by Gulienne Rollins-Rishon
Work at Home Mom & Pop: Brooklyn, NY
Wow. I’ll start with wow. This trip has been incredible so far. I’m beyond exhausted but in the best possible way. Today we switched gears a little bit. We’ve been experiencing non-Orthodox Jewish intentional communities so far, some of them more Jewish because they’re Israeli and composed at least mostly of people who are of Ashkenazi Jewish ancestry, and some of people who are intentionally intricately weaving Jewish practice, spirituality, and identity into their communal lives. I’ve loved everything I’ve seen so far, but was wondering where I, as a person who values adherence to halakha as a part of my manifestation of my Jewish identity, could fit into a community so warm, trusting, and intentional. Maybe not me myself exactly, but someone like me at least. Where was this level of intentionality, trust, and ability to be authentically and fully onesself and discuss that self with what’s basically an extended warm, unconditionally loving and accepting family, in a space where if that self also wanted to keep kosher and be shomer Shabbat, it would be fully integrated with the community life?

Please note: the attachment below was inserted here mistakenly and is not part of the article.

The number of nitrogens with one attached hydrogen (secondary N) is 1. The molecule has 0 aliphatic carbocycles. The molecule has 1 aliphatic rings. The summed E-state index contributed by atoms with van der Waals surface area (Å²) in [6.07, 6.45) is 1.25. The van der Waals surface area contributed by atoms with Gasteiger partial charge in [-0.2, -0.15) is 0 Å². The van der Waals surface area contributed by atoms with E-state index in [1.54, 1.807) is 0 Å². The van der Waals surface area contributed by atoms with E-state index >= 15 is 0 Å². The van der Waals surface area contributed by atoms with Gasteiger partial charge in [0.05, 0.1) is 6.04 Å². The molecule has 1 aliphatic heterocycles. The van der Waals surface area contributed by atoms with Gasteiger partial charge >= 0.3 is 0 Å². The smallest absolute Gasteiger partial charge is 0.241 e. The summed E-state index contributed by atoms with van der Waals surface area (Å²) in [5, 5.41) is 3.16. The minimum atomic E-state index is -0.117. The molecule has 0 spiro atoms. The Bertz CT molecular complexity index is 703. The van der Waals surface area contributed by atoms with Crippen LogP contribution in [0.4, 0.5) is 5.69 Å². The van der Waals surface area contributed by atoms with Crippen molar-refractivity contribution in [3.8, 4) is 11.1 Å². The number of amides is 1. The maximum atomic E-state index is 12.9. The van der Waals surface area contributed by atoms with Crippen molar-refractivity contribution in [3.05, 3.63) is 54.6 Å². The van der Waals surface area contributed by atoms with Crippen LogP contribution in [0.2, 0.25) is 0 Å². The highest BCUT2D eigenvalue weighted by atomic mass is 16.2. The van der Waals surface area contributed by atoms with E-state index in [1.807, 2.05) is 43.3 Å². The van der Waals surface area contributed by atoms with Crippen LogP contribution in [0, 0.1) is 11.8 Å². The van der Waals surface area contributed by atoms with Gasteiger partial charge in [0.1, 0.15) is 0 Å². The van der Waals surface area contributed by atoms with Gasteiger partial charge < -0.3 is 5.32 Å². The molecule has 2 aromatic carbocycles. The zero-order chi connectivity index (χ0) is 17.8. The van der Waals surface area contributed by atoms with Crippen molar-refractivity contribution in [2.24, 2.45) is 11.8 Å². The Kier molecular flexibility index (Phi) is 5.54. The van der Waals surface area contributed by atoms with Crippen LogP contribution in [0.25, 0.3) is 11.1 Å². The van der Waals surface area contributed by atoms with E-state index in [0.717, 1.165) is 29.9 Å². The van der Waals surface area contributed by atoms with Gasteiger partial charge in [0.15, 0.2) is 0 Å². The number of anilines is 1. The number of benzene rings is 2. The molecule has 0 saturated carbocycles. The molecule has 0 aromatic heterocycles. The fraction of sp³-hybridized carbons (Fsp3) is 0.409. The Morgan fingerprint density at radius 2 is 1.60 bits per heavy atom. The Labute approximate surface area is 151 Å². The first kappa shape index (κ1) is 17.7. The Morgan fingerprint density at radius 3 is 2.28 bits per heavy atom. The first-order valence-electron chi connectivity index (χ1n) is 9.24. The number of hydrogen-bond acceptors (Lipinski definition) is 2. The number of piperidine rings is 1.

Today, I got some answers. We began the day by packing up from our hostel in Tzfat, a vibrantly artistic, kabbalistic city that I wish there had been time to explore during daylight hours on this trip. On the bus, we were briefed on the gear switch, and then headed to Afula for a non-Orthodox, incredible community that filled the hole I felt from not being able to take in the artwork in the Artist Marketplace in Tzfat. Tarbut is a kibbutz comprised of artists, and we were fortunate enough to speak with a kefutzah (group) in their communal workspace. We explored their carpentry space, where not only do they build sets for performance artists and teach carpentry workshops to local Afula youth, but also build furniture to sell and support the kibbutz and create a livelihood. The props for their mobile plays, which they bring out to expose community members, who are often impoverished, to the performing arts were gorgeously constructed. I was gratified to hear about the plays they put on, which are based on folk stories from the immigrant community members’ backgrounds of origin and often are a great way to connect the youth to the stories of their elders by making them not only relevant and fun in their Israeli life but also bolstering that identity by showing that it’s of interest to the “normative” Ashkenazi Israeli population. I plan to bring that into my eventual work with interracial families—it’s a great idea! A few other projects mentioned were a festival in which they coordinate with the municipality of Afula to bring arts to the streets, and even create a bit of a cultural shift through art, and bringing a piece of the LGBT scene to Afula and creating an alternative to the divisive LGBT scene of Tel Aviv—in Afula, they’ve managed to create more Queer spaces, rather than spaces where “each individual letter of LGBT” has a space of its own. The most impressive piece for me was their level of professionalism. Often, artists are either inspiring and on the street, or professional and high-end. The work that Tarbut puts out is high quality design, colorful, popular art and fun performance art, and their presentation is extremely professional, compatible to working with a municipality, and highly polished. I learned a lot about how to keep the raw spark and add professionalism to it from Hadas of Tarbut.